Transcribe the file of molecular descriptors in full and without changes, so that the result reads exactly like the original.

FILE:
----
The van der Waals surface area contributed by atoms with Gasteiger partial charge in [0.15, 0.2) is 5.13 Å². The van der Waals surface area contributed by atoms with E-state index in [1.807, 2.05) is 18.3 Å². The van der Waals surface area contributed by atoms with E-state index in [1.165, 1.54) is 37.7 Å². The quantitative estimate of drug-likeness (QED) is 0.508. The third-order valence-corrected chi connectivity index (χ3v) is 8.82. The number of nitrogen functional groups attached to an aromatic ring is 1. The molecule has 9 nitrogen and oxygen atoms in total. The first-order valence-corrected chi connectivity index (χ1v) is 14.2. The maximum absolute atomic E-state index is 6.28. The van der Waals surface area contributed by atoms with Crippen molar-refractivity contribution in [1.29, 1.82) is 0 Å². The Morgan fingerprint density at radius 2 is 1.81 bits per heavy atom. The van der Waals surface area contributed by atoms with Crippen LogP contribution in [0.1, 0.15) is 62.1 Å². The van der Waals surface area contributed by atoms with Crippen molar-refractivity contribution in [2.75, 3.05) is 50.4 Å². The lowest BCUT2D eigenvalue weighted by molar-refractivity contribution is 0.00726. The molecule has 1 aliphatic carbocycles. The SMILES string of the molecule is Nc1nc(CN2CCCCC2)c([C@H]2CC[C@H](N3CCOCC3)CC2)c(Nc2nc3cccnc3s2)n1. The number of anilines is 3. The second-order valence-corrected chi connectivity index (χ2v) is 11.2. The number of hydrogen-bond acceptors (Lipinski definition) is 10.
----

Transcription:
The van der Waals surface area contributed by atoms with Gasteiger partial charge in [0.15, 0.2) is 5.13 Å². The van der Waals surface area contributed by atoms with E-state index in [1.807, 2.05) is 18.3 Å². The van der Waals surface area contributed by atoms with E-state index in [1.165, 1.54) is 37.7 Å². The quantitative estimate of drug-likeness (QED) is 0.508. The third-order valence-corrected chi connectivity index (χ3v) is 8.82. The number of nitrogen functional groups attached to an aromatic ring is 1. The molecule has 9 nitrogen and oxygen atoms in total. The first-order valence-corrected chi connectivity index (χ1v) is 14.2. The maximum absolute atomic E-state index is 6.28. The van der Waals surface area contributed by atoms with Crippen molar-refractivity contribution in [1.29, 1.82) is 0 Å². The Morgan fingerprint density at radius 2 is 1.81 bits per heavy atom. The van der Waals surface area contributed by atoms with Crippen LogP contribution in [0.1, 0.15) is 62.1 Å². The van der Waals surface area contributed by atoms with Crippen molar-refractivity contribution in [2.75, 3.05) is 50.4 Å². The lowest BCUT2D eigenvalue weighted by molar-refractivity contribution is 0.00726. The molecule has 1 aliphatic carbocycles. The SMILES string of the molecule is Nc1nc(CN2CCCCC2)c([C@H]2CC[C@H](N3CCOCC3)CC2)c(Nc2nc3cccnc3s2)n1. The number of anilines is 3. The second-order valence-corrected chi connectivity index (χ2v) is 11.2. The number of hydrogen-bond acceptors (Lipinski definition) is 10.